On the whole the changes to the divorce process have been welcomed by the legal profession and are likely to be welcomed by the general public. There have long been plans for a no-fault divorce system to bring England and Wales into line with other countries.
Whereas the old law forced one party to apportion blame or wait 2 years before issuing divorce proceedings – 5 years if the other party did not consent, the new process gives the parties no option to apportion blame. It is hoped that this will benefit not only the parties themselves, but perhaps more importantly any children involved.
Having said this, aggrieved parties who have been wronged by an abusive or unfaithful partner, will no longer be able to apportion blame when perhaps they should be able to do so. Neither will wronged parties be able to claim back their divorce costs back from the other party. This could lead to further ill-feeling and financial hardship.
The impact on the respondent is both good and bad. A respondent is now unlikely to have a divorce costs order made against them because the applicant cannot apportion blame.
Is there anything else I should know?
Yes, the Act introduces some new divorce language.
Divorce Petitions become Divorce Applications
Petitioners become Applicants
Decree Nisi becomes Conditional Order
Decree Absolute becomes Final Divorce Order
Decree of Nullity becomes Nullity of Marriage Order
Decree of Judicial Separation becomes Judicial Separation Order
Defended Divorce becomes Disputed Divorce
How much does a divorce under the new law cost?
We are offering to conduct your divorce entirely free of charge provided we are also instructed to act on your behalf in connection with issues concerning children and/or finances. To be eligible for a free divorce, there must be a minimum spend of £1,000 plus VAT on children and/or financial issues.
The court will charge a fee for a divorce/judicial separation/civil partnership dissolution so you will need to cover this fee. The court fee is presently £593. It is likely that many parties will agree to apportion the court fee equally between them.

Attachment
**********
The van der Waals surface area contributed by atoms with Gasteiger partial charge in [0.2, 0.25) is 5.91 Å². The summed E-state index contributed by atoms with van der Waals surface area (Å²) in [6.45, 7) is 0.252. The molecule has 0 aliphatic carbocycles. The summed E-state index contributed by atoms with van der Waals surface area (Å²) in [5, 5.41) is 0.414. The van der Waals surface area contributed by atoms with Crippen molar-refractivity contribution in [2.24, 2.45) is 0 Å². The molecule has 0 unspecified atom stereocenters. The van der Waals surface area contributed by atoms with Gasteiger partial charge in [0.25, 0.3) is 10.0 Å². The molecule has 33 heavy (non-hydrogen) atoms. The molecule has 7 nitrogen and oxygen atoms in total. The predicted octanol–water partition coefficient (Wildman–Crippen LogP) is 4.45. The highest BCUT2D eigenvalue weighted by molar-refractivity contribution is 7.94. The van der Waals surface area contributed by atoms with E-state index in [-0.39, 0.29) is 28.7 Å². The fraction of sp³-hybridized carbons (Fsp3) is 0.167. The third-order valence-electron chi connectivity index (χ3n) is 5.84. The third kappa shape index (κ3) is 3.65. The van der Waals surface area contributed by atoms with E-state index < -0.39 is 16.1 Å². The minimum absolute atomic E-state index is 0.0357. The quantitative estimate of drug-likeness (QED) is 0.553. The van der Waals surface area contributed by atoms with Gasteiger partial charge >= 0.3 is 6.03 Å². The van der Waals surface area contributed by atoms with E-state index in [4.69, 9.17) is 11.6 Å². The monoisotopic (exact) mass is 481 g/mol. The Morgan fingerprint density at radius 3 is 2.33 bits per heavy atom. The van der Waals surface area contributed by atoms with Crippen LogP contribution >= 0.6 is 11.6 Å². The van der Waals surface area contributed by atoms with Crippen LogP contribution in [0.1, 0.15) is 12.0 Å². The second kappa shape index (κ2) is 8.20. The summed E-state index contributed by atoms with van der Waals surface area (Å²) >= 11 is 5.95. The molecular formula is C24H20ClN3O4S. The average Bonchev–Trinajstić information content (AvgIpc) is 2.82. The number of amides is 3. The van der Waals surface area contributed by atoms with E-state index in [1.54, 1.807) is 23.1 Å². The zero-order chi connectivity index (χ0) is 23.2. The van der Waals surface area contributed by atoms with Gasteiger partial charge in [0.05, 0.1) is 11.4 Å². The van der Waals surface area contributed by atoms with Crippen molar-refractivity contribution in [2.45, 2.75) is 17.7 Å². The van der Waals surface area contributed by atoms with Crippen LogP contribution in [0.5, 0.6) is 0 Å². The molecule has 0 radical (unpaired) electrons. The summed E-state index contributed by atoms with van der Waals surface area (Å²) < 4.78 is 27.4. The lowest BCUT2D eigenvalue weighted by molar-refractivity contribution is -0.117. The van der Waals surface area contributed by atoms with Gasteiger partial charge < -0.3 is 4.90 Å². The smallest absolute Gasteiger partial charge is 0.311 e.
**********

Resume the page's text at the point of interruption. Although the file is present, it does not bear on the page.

Do I still need a divorce solicitor?
It is vital that those wishing to divorce take legal advice on the relevant processes and on what comes next, including the division of assets, agreeing where the children will live, agreeing who will keep the family home and what will happen to the family pet. If they don’t, separating couples might find that the change in the law has done them more harm than good with unsuspecting parties to the divorce being left exposed and unable to cope and families left financially vulnerable.
Most people are totally unaware that unless their financial settlement is recorded in a Financial Remedy Order and approved by the Court, the terms are not legally binding or enforceable. Even if there are no assets or pensions to distribute (which is very unusual these days) there may be a discrepancy in income that warrants one party paying the other spousal maintenance. Even if all that is required is a clean break, this must still be recorded in a Financial Remedy Order and approved by the Court to protect both parties from financial claims against the other in the future.
How long will my divorce take?
Generally speaking the new divorce process takes 26 weeks from the divorce application to the final divorce order.
Will I have to attend court?
If the divorce is undefended neither party should have to attend court in relation to the divorce. Court attendances may be required if proceedings are issued that concern children or finances.
Ex-Pat Divorces – Can I get a divorce in the English courts if one of us no longer lives here?
In most cases, yes. It depends on where you and/or your spouse are domiciled and where you are habitually resident. Our team of expert family lawyers can advise you.It is often of benefit to clients to issue divorce proceedings in the English courts because the proceedings are quicker and cheaper than in many other jurisdictions. Also, the English courts may award a party a more generous financial settlement than courts where different laws apply. This is no doubt how London earned its status as divorce capital of the world!
How do we resolve arrangements for our children?
At Beyond Legal our team of qualified and highly experienced family lawyers can advise you concerning children issues arising from a divorce or separation. The court will not deal with these arrangements unless a separate application is made.
How do we resolve our finances?
At Beyond Legal we specialise in financial issues arising from a divorce or separation. Our expert team of family lawyers can advise you concerning financial settlements and financial remedy proceedings.
It is important to understand that finalising your divorce does not automatically finalise the financial aspect of your case. It remains open to either party to apply to the court for financial relief from their ex-spouse, even after they are divorced, if a clean break order has not been sealed (approved) by the Court. Our divorce solicitors are here to advise you.